Thursday, February 17, 2011

Thoughtful Thursday: Hero or Coward?

Today, I posed a “what if...?” question to the authors that frequent Come In Character: What would you do if you spotted someone drowning? Hopefully, characters will offer truthful confessions, but you can't predict anything with this bunch.

Even though the exercise is intended for fictional people and creatures, I couldn't help but wonder what I would do in a similar situation. Would I ignore the victim's frightened cries, jump in after him or her, seek some professional help, or do something else altogether?

Although I'd like to think that I would come to the immediate aid of a drowning victim – whether that means jumping into the water myself or tossing him or her a handy flotation device – the truth is that I'm not sure I'd do much more than holler for a police officer or, at the very least, dial “911” on my ever-available cell phone and pray for cellular service.

So, the question is... what would you do in a similar situation?

(P.S. The picture accompanying this post does not, in fact, depict a drowning victim. It's actually me getting splashed by dolphins in Key Largo, Florida.)


Julie said...

I can't swim, so it would have to be find a way to get help. The question is whether I'd have the presence of mind to try multiple sources/mediums and get someone in time.

Laura Martone said...

Thanks for your honesty, Julie. Although I do swim, I'd still be tempted to get help rather than jump in, struggle with a scared victim, and possibly drown myself. But, who knows? In the heat of the moment, I might jump in anyway. It would be really hard for me to watch someone drown right in front of my eyes.

Marguerite said...

Hi Laura! Since I used to be a lifeguard, and am still a swimmer, I would have to jump in and try to save them.

Laura Martone said...

Hi, Marguerite! Thanks for stopping by - and for your willingness to attempt a rescue. Hope you're nearby the next time I'm flailing.

P.S. I'll be coming to your neck of the woods (Cajun Country) for a travel writers' conference in late May - maybe I'll get a chance to meet you!

Becky said...

Unfortunately I have jumped in and saved a little life. But the victim was a toddler in a public wading pool, so no real danger to me, but the sight of the child, face down in the pool for what seemed like an eternity still haunts me. Luckily, the child seemed OK, but the mother was eerily detached from the situation and never even thanked me. I worry that I maybe should have called CSD or the police as well. It was pretty surreal.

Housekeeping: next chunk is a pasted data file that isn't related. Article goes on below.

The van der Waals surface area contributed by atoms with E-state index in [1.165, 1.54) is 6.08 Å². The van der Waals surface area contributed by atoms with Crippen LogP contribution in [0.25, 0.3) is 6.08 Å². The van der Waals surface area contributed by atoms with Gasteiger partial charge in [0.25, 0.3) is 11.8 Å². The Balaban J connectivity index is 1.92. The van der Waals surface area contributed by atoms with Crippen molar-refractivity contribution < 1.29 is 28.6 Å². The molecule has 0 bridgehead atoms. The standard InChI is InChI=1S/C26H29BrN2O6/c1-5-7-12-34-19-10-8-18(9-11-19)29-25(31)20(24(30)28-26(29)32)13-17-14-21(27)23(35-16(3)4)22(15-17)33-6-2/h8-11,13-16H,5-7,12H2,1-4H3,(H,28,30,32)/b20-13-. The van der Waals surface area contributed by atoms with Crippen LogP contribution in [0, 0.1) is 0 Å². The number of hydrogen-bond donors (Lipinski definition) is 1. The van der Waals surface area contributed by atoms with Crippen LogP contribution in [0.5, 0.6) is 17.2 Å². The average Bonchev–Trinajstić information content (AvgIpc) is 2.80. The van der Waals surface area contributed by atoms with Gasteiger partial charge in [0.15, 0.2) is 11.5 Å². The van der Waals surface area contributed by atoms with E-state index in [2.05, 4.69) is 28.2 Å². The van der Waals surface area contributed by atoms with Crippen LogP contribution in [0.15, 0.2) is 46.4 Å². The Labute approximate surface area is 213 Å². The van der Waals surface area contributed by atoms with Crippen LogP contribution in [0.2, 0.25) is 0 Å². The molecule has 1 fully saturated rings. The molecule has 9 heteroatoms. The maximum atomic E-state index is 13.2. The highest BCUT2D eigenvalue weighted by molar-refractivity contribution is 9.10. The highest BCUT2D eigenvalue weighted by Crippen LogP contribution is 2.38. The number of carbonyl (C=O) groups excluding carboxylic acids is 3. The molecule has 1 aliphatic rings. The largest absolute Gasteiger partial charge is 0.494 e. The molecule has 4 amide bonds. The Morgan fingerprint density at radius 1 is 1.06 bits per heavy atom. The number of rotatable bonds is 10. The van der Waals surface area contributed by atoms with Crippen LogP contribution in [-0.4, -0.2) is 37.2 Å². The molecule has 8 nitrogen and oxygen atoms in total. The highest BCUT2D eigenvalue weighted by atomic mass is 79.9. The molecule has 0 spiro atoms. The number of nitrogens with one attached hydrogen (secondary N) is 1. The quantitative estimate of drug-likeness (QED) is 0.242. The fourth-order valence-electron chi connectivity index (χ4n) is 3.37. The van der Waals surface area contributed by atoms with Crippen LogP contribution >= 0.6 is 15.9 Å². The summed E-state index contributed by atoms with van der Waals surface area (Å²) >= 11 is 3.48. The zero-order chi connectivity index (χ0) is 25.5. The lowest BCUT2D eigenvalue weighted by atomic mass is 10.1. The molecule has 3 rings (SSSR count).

Laura Martone said...

Wow, Becky, that's amazing! Good for you for saving that little kid. Of course, I understand your mixed feelings. While it's always heroic to save a young life, it's hard to accept that the child will have to grow up with such a dispassionate mother. Although you have nothing to feel guilty about, I understand the desire to have called child protective services - sadly, though, they probably wouldn't have done much without a clear indication of neglect. In fact, they likely would have just chalked up her heinous behavior to shock. Sigh.

R.R.Jones said...

Jump in, in fact I've already done it!
As a young soldier we did a pontoon bridge building excersize with the Royal Engineers. One of the lads had to swim over with a rope and, not being as good a swimmer as he thought he was soon found himself in trouble in a very strong current. Things turned bad when he quite suddenly started to flounder in the water. Lack of sleep must have sapped his strength because it all happened very quickly.
I didn't think, I jumped in and started pulling the rope he was attached to which was for some reason that escapes my memory now, floating free !!!.
Long story cut short, he didn't drown, I was a hero for ten minutes and then we had to move upstream to find another location for a crossing.
War is hell ma'am, war is hell, lol.
PS. He did buy me some beers on our return to camp though and his wife and kids were very thankful :-D

Laura Martone said...

That's incredible, Reg. I'm glad your instinct kicked in when it did. No doubt, the young soldier was glad, too. And I'm not surprised that his wife and kids were thankful. In their minds, you're a hero for life!

Becky said...

Interesting comments. Drowning has touched our family very deeply, as my mother's brother (my uncle) died trying to swim across a lake when he was in college. Someone tried to save him too, but was unable to. Because of both experiences, I am extremely protective with my kids around water. I started them with swim lessons as tiny tots, and have gotten them back into them now again, and make them wear life jackets always when in boats, deep water, etc... They're both strong swimmers now. I've never been though, so I'm cautious as well.

Laura Martone said...

Oh, Becky, I'm sorry to hear about your uncle. That's awful.

Although, as far as I know, my own mother didn't have such traumatic experiences with water, she, too, was never a strong swimmer - so she was always very watchful of me as a child. Luckily, my father IS a strong swimmer and taught me to swim as a tiny tot - which my mom always appreciated. And now I love the water!